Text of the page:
Eero Saarinen: John Deere and Co. Steel building

This article was originally published in Domus 422 / January 1965

A steel building by Saarinen, open recently
“The architectural character was determined largely by the site and the character of the company. The 600 acre site consists both of high table land and low river land, its edges broken by wooden ravines. One of the broad ravines seemed the finest, most pleasant and most human site for the building complex. In such a treestudded site, where it would be intimately connected with nature, a strong, dark building seemed appropriate. …Having decided to use steel we wanted to make a steel building that was really a steel building (most so-called steel buildings seem to me to be more glass buildings than steel buildings, really not one thing or the other).

Domus 422 / January 1965 page details

We sought for an appropriate material — economical, maintenance free, bold in character, dark in color. We located a certain high tensile steel, which has a peculiar characteristic: if this steel is left unpainted, a rust coating forms which becomes a protective skin over the steel. This rust coating — which does not develop beyond a certain point — is a cinnamon brown color which makes a beautiful dark surface on the steel. We built a full-size mock-up section of the façade on the site to make sure the steel would act as we had anticipated. It has. I predict other architects will use it widely.

“Deere’s bulk is masked by its careful insertion into the rounded landscape. But in concept, in character, in intellectuality, it stands aloof — a symbol of industrialism — enriching rather than destroying the landscape by contrast” — Walter McQuade (Architectural Forum)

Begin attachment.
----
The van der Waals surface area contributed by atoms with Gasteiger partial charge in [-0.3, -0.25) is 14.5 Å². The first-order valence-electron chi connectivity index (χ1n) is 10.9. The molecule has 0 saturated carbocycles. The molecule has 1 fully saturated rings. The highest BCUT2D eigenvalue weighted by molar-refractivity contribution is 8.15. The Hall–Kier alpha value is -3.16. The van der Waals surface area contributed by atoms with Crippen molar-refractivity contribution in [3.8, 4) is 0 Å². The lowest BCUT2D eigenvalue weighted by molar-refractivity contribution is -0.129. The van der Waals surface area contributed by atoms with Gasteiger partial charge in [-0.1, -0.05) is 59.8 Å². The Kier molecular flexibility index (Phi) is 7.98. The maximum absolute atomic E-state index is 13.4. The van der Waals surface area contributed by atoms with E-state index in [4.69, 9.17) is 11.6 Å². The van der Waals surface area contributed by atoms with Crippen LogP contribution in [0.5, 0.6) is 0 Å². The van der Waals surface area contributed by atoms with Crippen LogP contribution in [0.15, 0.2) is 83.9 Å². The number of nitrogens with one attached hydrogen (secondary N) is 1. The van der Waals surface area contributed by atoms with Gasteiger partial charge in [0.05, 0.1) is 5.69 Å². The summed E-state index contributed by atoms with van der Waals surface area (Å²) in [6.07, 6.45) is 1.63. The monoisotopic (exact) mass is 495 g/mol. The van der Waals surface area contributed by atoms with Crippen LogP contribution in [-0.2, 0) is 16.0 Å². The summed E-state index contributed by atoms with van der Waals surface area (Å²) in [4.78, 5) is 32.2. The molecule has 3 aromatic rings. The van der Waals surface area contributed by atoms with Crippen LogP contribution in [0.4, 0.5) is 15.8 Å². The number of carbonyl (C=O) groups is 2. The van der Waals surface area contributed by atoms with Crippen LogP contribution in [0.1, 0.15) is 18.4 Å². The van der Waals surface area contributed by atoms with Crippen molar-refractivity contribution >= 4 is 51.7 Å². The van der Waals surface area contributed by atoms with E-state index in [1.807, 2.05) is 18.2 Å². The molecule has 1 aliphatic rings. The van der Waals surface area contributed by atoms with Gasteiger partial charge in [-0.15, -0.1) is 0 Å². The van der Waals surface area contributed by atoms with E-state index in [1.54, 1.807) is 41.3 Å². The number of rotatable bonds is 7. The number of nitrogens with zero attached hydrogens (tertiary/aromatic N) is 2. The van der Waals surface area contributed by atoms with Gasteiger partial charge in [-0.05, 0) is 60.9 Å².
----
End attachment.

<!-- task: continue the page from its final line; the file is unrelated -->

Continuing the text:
Domus 422 / January 1965 page details.

The plan was determined both by the client’s needs and the site. The eight-storey administration building is placed crosswise on the floor of the valley. At its fourth floor level, glass-enclosed flying bridges stretch out to the laboratory and the exhibition buildings on the high slopes of the ravine. The complex is approached from the valley below. We planned the roads carefully, keeping in mind how the building would be seen as one drove along the man-made lake up to the parking lot behind the building and to the entrance.

Having selected a site because of the beauty of nature, we were especially anxious to lake full advantage of views from the offices. To avoid curtains or Venetian blinds, which obscure the views, we worked out a system of sun-shading with metal louvers and specified reflective glass to prevent glare… “.

(From several statements by Eero Saarinen, from 1957 to 1961, collected in Eero Saarinen on his work, Yale University Press, New Haven, 1962)

Having decided to use steel we wanted to make a steel building that was really a steel building (most so-called steel buildings seem to me to be more glass buildings than steel buildings, really not one thing or the other)

Domus 422 / January 1965 page details. In the exhibition hall is the extraordinary “mural” designed by Alexander Girard: it collects in a three-dimensional assemblage some two thousand documents of the American farming history: the brave and pathetic first era of American agriculture, through Deere’s history: from the development of John Deere’s first plow in 1837 to the Company’s entry into the tractor business in 1918

Domus 422 / January 1965 page details. Three innovations: architectural use of exposed unpainted steel; structural neoprene glazing gaskets, and laminated “mirror” glass for windows

Domus 422 / January 1965 page details

Domus 422 / January 1965 page details

Domus 422 / January 1965 page details

Domus 422 / January 1965 page details

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